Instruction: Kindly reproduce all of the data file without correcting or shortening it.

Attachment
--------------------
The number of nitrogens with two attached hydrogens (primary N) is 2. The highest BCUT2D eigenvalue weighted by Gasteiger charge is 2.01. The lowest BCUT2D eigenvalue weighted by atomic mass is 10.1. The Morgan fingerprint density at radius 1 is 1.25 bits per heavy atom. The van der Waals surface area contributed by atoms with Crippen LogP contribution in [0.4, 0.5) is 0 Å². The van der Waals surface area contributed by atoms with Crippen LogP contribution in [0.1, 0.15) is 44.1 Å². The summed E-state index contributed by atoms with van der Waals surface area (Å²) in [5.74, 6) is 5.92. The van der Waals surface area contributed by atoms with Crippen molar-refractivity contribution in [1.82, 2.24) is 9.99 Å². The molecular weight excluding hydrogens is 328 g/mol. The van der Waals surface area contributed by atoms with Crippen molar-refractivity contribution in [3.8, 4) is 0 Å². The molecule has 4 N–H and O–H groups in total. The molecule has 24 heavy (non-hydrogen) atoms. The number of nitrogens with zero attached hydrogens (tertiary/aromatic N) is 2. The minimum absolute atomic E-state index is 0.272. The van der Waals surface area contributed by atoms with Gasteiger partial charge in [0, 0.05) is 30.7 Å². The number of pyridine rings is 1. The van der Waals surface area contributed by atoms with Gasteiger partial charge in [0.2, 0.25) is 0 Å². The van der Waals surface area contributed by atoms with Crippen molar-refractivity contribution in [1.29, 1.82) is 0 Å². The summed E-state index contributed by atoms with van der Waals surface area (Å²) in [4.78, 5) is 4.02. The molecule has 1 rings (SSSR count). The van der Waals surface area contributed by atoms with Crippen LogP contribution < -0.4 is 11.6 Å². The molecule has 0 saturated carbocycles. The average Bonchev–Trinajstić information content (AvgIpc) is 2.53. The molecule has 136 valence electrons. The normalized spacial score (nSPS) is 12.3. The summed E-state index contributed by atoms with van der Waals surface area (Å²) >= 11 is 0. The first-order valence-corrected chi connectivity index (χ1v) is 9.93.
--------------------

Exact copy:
The number of nitrogens with two attached hydrogens (primary N) is 2. The highest BCUT2D eigenvalue weighted by Gasteiger charge is 2.01. The lowest BCUT2D eigenvalue weighted by atomic mass is 10.1. The Morgan fingerprint density at radius 1 is 1.25 bits per heavy atom. The van der Waals surface area contributed by atoms with Crippen LogP contribution in [0.4, 0.5) is 0 Å². The van der Waals surface area contributed by atoms with Crippen LogP contribution in [0.1, 0.15) is 44.1 Å². The summed E-state index contributed by atoms with van der Waals surface area (Å²) in [5.74, 6) is 5.92. The van der Waals surface area contributed by atoms with Crippen molar-refractivity contribution in [1.82, 2.24) is 9.99 Å². The molecular weight excluding hydrogens is 328 g/mol. The van der Waals surface area contributed by atoms with Crippen molar-refractivity contribution in [3.8, 4) is 0 Å². The molecule has 4 N–H and O–H groups in total. The molecule has 24 heavy (non-hydrogen) atoms. The number of nitrogens with zero attached hydrogens (tertiary/aromatic N) is 2. The minimum absolute atomic E-state index is 0.272. The van der Waals surface area contributed by atoms with Gasteiger partial charge in [0, 0.05) is 30.7 Å². The number of pyridine rings is 1. The van der Waals surface area contributed by atoms with Gasteiger partial charge in [0.2, 0.25) is 0 Å². The van der Waals surface area contributed by atoms with Crippen molar-refractivity contribution in [1.29, 1.82) is 0 Å². The summed E-state index contributed by atoms with van der Waals surface area (Å²) in [4.78, 5) is 4.02. The molecule has 1 rings (SSSR count). The van der Waals surface area contributed by atoms with Crippen LogP contribution < -0.4 is 11.6 Å². The molecule has 0 saturated carbocycles. The average Bonchev–Trinajstić information content (AvgIpc) is 2.53. The molecule has 136 valence electrons. The normalized spacial score (nSPS) is 12.3. The summed E-state index contributed by atoms with van der Waals surface area (Å²) >= 11 is 0. The first-order valence-corrected chi connectivity index (χ1v) is 9.93.